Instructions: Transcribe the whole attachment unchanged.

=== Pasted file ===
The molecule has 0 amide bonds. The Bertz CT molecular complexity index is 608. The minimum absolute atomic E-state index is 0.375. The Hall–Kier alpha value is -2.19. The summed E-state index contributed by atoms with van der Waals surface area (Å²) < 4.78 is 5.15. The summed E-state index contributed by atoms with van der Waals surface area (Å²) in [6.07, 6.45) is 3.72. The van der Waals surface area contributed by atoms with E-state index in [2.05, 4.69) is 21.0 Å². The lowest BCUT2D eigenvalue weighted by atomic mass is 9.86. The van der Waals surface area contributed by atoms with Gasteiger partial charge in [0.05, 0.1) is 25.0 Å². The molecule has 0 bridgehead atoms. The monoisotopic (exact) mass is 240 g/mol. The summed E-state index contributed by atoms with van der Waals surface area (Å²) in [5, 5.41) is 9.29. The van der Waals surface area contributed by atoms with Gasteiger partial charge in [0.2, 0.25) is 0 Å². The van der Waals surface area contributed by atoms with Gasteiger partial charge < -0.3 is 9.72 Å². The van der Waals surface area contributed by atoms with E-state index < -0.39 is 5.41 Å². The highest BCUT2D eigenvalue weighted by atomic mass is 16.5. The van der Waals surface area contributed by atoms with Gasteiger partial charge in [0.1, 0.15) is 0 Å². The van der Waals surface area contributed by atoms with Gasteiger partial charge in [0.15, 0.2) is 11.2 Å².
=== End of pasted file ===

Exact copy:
The molecule has 0 amide bonds. The Bertz CT molecular complexity index is 608. The minimum absolute atomic E-state index is 0.375. The Hall–Kier alpha value is -2.19. The summed E-state index contributed by atoms with van der Waals surface area (Å²) < 4.78 is 5.15. The summed E-state index contributed by atoms with van der Waals surface area (Å²) in [6.07, 6.45) is 3.72. The van der Waals surface area contributed by atoms with E-state index in [2.05, 4.69) is 21.0 Å². The lowest BCUT2D eigenvalue weighted by atomic mass is 9.86. The van der Waals surface area contributed by atoms with Gasteiger partial charge in [0.05, 0.1) is 25.0 Å². The molecule has 0 bridgehead atoms. The monoisotopic (exact) mass is 240 g/mol. The summed E-state index contributed by atoms with van der Waals surface area (Å²) in [5, 5.41) is 9.29. The van der Waals surface area contributed by atoms with Gasteiger partial charge in [0.2, 0.25) is 0 Å². The van der Waals surface area contributed by atoms with Gasteiger partial charge < -0.3 is 9.72 Å². The van der Waals surface area contributed by atoms with E-state index < -0.39 is 5.41 Å². The highest BCUT2D eigenvalue weighted by atomic mass is 16.5. The van der Waals surface area contributed by atoms with Gasteiger partial charge in [0.1, 0.15) is 0 Å². The van der Waals surface area contributed by atoms with Gasteiger partial charge in [0.15, 0.2) is 11.2 Å².